Twenty-nine-year-old Afghan Female, Shaesta Waiz began her solo flight around the world and wants to become the first woman to complete a solo flight around the world, breaking gender barriers in aviation at time when women are not pilots in Afghanistan.
Weather permitting, Waiz will stop in 18 countries across five continents to complete the over 40,000 kilometre journey. She started the trip in Florida on Saturday.
Growing up, she started having an interest in aviation and started pursuing something that has never been done before. She became the first certified civilian female pilot from Afghanistan.
Shaesta Waiz said, “every time I open the door to an aircraft, I ask myself, ‘How did a girl with my background become so lucky?’ The truth is, anyone can be me.”
She also became the first person in her family to get a bachelor’s and master’s degree from Embry-Riddle Aeronautical University. “I believed my future consisted of getting married at a young age and starting a big family. It wasn’t until I found aviation that I started thinking about having a career and going to college.”
Waiz hopes to inspire a new generation of young women to consider careers in male-dominated technical fields like aviation and raise money for a scholarship. She hopes to meet with as many youngsters as possible along her route.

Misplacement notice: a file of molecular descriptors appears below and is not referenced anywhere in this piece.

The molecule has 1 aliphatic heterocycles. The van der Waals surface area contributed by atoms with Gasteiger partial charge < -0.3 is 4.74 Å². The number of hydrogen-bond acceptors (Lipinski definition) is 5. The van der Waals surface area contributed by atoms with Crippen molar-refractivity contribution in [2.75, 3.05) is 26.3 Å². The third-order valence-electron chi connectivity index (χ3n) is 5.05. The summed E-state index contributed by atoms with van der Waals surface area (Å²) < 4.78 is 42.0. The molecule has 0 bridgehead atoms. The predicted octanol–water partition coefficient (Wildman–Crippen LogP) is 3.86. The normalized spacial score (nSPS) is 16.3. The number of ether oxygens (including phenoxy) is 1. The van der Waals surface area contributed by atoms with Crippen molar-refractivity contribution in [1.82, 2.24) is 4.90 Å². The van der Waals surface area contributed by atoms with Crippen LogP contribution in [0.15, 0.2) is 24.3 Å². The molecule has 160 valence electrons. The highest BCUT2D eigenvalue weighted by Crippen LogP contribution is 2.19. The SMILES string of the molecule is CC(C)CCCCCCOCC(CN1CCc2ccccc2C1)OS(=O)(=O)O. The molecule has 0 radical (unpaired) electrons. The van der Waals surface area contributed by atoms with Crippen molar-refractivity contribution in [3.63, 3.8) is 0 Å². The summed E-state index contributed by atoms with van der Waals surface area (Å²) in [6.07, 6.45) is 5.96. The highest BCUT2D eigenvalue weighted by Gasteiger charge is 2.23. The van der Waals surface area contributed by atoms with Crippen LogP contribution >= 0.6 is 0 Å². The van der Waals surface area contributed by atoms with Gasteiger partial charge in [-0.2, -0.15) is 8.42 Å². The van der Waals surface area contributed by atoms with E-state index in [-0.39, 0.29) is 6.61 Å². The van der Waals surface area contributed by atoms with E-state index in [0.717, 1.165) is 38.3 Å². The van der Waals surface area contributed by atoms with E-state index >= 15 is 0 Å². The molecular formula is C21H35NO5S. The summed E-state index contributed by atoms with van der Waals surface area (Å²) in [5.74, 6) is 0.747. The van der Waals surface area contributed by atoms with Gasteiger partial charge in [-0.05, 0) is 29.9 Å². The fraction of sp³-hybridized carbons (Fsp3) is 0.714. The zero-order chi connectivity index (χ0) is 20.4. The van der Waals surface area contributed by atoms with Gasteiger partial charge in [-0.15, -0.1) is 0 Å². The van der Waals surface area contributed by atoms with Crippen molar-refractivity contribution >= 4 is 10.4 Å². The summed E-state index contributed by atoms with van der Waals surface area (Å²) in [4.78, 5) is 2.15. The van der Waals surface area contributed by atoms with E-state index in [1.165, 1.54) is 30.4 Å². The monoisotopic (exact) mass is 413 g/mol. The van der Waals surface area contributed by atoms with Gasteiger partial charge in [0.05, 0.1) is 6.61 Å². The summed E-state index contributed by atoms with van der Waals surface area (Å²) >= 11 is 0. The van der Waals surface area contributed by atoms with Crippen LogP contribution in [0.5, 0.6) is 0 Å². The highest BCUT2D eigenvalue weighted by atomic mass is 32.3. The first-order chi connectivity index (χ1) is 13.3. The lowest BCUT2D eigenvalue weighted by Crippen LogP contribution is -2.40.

“When I see the young kids … they are shocked to see the airplane and touch it,” she said. “When they actually feel something and see something. That’s when they get excited.”
Waiz’s family fled to Richmond, Calif., at the height of the Soviet-Afghan war in 1987. She and her five sisters attended school in an underprivileged district, where she remembers not being able to finish her first novel until the tenth grade.
“I was a very shy girl. I didn’t have a lot of confidence in myself,” she said. “I didn’t speak English. I grew up speaking Farsi and Pachtun at home.”
Her first flight at age 18 was terrifying, she recalls. But once she felt the thrust kick in and the wheels leave the tarmac, she says she knew her future was in the skies.
“A lot of people in aviation have this moment when they discover it. It’s so magical. It’s amazing,” she said.
Waiz says she gets her inspiration from Ohio native Jerrie Mock, who became the first woman in 1964 to complete a solo flight around the world. Waiz says Mock broke gender barriers in aviation at a time when few women were pilots.